Another reason why they are deviants are the reversal of habits, wherein angels are supposed to be the clean and organized ones; Aziraphale is as dusty as they come and he purposefully lets his bookshop become a mess to avoid customers coming in and buying one of his precious books, which proves that he is no regular angel again since he has formed worldly attachments. It was also further proven in one part of the story that Aziraphale is not as angelic as he ought to be since he was willing to condone the killing of the Antichrist, who for all intents and purposes, was a human at that time. He also associates with a demon willingly and relies on him for nearly most of the time. Meanwhile Crowley is fastidiously organized and dislikes to do any true evil or act of malevolence. During the scene where he, Hastur, and Ligur were discussing their Deeds of the Day; the other two gave truly demonic acts such as tempting a priest and corrupting a politician, while he simply admitted to causing people annoyance and ruining their day by tying up telephone wires. It did not gain his lord any souls unlike the other two but simply tainted them a smidge; and like Aziraphale, he seems to be too fond of humans. There is this one scene that drives this idea home and it was that scene in the events place that was formerly the convent. Crowley had replaced all the paintball guns with real guns and after enough gently chastising from Aziraphale, he grudgingly admits that none of the humans would get hurt.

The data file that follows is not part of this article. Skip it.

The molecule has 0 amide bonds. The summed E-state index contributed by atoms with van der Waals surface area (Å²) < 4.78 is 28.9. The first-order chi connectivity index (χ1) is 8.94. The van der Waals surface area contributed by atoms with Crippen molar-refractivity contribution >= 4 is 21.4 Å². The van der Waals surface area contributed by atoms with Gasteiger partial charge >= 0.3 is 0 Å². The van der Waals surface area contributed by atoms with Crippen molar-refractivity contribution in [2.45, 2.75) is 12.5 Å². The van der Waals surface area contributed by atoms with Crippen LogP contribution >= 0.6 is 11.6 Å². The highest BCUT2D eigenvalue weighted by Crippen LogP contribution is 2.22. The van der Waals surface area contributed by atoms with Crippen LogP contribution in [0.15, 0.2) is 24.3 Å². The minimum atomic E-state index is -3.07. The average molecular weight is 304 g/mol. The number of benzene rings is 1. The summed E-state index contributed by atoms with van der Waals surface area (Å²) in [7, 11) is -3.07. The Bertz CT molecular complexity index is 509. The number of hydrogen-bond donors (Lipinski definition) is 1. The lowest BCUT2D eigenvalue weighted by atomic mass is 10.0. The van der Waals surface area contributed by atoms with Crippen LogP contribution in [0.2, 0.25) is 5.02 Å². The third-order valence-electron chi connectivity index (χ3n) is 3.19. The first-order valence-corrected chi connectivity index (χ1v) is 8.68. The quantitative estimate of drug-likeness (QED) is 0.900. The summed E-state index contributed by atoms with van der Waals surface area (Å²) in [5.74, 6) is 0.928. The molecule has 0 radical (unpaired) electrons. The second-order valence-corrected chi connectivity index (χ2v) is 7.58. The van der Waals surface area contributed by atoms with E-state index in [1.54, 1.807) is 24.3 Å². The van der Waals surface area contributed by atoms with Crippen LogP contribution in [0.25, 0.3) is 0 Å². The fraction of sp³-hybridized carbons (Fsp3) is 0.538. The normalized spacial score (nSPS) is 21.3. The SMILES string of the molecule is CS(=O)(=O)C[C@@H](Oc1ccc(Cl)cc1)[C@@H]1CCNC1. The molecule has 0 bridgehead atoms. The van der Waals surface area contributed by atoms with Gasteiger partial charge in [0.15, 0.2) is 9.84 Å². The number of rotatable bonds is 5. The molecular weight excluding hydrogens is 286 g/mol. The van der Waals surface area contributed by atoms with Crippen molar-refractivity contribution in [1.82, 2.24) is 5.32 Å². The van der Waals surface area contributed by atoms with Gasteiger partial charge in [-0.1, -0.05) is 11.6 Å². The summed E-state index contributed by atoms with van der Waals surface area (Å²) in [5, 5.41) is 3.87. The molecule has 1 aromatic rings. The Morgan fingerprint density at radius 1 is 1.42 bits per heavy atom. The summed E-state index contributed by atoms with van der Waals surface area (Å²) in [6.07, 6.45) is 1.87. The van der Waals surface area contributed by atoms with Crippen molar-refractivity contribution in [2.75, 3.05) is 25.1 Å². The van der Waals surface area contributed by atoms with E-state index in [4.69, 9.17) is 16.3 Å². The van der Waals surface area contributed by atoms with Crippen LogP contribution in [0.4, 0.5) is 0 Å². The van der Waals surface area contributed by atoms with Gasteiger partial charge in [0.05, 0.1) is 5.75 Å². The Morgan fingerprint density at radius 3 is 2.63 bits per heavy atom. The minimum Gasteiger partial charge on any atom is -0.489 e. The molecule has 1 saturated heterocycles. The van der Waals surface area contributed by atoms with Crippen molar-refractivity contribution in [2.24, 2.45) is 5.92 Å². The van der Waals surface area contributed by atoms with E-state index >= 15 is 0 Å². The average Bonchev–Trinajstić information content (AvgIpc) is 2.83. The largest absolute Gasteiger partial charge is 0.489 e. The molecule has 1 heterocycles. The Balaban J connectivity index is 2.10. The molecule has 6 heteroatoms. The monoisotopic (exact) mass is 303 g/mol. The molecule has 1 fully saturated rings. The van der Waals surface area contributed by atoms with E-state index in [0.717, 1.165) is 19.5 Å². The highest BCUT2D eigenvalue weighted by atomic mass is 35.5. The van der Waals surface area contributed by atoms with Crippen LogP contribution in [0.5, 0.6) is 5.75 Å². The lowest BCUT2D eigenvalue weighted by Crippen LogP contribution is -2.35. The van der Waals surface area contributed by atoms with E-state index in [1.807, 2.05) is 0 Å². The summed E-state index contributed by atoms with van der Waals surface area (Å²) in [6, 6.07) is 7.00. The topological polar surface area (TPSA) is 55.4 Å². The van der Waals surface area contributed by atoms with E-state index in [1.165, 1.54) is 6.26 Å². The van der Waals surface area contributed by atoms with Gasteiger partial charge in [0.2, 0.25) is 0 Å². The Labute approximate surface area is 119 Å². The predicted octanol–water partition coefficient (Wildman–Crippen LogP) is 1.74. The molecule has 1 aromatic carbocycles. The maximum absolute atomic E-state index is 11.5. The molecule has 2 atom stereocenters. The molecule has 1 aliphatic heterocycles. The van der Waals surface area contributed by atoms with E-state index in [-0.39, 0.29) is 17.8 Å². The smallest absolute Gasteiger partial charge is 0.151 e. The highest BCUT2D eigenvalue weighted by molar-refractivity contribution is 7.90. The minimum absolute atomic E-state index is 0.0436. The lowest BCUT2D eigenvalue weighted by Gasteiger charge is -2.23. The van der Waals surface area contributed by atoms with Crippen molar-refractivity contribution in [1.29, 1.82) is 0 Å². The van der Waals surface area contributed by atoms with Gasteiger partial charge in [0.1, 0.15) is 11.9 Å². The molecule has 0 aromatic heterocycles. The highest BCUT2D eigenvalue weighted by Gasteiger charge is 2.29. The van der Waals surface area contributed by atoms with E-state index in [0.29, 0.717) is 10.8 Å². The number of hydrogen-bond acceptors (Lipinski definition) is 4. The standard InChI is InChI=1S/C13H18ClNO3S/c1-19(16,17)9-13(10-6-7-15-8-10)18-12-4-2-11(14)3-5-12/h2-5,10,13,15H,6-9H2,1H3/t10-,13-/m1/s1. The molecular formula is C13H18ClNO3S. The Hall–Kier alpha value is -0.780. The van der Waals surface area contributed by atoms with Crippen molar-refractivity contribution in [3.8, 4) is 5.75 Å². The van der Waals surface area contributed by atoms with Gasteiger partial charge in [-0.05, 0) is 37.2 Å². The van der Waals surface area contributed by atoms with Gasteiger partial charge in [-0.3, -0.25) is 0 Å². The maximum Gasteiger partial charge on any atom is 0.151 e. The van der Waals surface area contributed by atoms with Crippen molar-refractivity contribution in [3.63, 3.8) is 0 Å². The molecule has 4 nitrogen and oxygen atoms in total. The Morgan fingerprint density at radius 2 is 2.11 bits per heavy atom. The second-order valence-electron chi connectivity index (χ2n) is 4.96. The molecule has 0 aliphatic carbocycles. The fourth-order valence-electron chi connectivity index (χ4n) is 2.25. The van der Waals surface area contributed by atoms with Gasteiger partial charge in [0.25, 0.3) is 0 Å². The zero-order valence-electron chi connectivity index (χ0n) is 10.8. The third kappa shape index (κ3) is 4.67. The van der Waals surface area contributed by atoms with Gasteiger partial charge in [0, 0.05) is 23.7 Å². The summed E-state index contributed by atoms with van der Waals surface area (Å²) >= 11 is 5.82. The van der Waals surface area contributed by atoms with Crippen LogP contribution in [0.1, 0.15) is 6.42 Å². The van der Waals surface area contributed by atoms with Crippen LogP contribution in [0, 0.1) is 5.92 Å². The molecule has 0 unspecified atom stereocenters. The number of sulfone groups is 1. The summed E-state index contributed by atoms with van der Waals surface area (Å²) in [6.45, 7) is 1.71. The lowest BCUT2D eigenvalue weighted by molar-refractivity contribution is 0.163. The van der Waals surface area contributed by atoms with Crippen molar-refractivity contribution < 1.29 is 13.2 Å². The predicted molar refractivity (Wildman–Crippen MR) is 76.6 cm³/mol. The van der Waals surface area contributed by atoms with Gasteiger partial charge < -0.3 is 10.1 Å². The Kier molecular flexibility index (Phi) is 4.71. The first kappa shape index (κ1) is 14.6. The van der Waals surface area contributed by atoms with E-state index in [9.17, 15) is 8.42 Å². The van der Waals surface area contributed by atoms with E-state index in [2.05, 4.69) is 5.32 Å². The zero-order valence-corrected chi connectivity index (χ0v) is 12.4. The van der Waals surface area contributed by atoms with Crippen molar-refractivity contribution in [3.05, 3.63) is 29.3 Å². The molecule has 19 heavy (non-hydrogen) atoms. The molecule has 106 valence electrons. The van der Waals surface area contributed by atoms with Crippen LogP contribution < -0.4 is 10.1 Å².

1. 3. They’re gay for each other

They both refer to each other via endearments, even in public where people would naturally assume that they aren’t simply friends. In one scenario, Crowley felt a wave of loneliness when Aziraphale dismissed him in favor of Agnes Nutter’s book. It is possible that in the gap between their interactions and the implications of their thousand year history, that something has or could’ve happened to change their relationship from that of natural enemies to reluctant friends to friends and eventually to lovers; or nearly lovers since it seems by these few lines here:

He smiled at Crowley.

“I’d just like to say,” he said “if we don’t get out of this, that… I’ll have known, deep down inside, that there was a spark of goodness in you.”

“That’s right,” said Crowley bitterly. “Make my day”

Aziraphale held out his hand.

“Nice knowing you,” he said

Crowley took it.

“Here’s to next time,” he said. “And… Aziraphale?”


“Just remember I’ll have known that, deep down inside, you were just enough of a bastard to be worth liking.” (Gaiman and Pratchett 370)

That they’re both too stubborn to admit it. As by Aziraphale’s previous statements; demons can’t love but perhaps when these lines have been spoken there was a small glimmer of hope that that belief was not true.